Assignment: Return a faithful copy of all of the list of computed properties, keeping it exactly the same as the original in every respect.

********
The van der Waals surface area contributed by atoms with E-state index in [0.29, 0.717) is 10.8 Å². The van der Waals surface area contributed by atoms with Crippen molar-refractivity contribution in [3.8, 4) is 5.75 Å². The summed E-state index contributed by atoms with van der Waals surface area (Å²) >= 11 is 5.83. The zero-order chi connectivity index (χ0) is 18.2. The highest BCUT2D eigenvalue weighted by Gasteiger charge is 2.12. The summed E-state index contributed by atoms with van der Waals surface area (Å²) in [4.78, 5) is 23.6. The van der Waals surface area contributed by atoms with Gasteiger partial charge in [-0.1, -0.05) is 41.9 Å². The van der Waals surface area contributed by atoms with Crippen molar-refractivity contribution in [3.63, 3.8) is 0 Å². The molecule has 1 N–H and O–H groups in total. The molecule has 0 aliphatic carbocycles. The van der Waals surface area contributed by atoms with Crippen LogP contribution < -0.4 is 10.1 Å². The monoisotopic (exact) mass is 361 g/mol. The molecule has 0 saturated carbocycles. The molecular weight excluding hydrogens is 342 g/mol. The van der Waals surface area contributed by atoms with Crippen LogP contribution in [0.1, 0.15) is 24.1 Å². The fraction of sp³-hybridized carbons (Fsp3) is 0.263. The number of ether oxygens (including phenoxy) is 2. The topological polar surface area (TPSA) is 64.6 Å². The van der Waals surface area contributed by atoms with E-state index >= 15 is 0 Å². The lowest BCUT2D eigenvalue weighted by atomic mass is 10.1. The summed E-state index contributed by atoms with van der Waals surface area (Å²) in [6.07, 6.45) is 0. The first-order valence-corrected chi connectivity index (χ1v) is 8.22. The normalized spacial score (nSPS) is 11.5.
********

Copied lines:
The van der Waals surface area contributed by atoms with E-state index in [0.29, 0.717) is 10.8 Å². The van der Waals surface area contributed by atoms with Crippen molar-refractivity contribution in [3.8, 4) is 5.75 Å². The summed E-state index contributed by atoms with van der Waals surface area (Å²) >= 11 is 5.83. The zero-order chi connectivity index (χ0) is 18.2. The highest BCUT2D eigenvalue weighted by Gasteiger charge is 2.12. The summed E-state index contributed by atoms with van der Waals surface area (Å²) in [4.78, 5) is 23.6. The van der Waals surface area contributed by atoms with Gasteiger partial charge in [-0.1, -0.05) is 41.9 Å². The van der Waals surface area contributed by atoms with Crippen molar-refractivity contribution in [3.63, 3.8) is 0 Å². The molecule has 1 N–H and O–H groups in total. The molecule has 0 aliphatic carbocycles. The van der Waals surface area contributed by atoms with Crippen LogP contribution < -0.4 is 10.1 Å². The monoisotopic (exact) mass is 361 g/mol. The molecule has 0 saturated carbocycles. The molecular weight excluding hydrogens is 342 g/mol. The van der Waals surface area contributed by atoms with Crippen LogP contribution in [0.1, 0.15) is 24.1 Å². The fraction of sp³-hybridized carbons (Fsp3) is 0.263. The number of ether oxygens (including phenoxy) is 2. The topological polar surface area (TPSA) is 64.6 Å². The van der Waals surface area contributed by atoms with E-state index >= 15 is 0 Å². The lowest BCUT2D eigenvalue weighted by atomic mass is 10.1. The summed E-state index contributed by atoms with van der Waals surface area (Å²) in [6.07, 6.45) is 0. The first-order valence-corrected chi connectivity index (χ1v) is 8.22. The normalized spacial score (nSPS) is 11.5.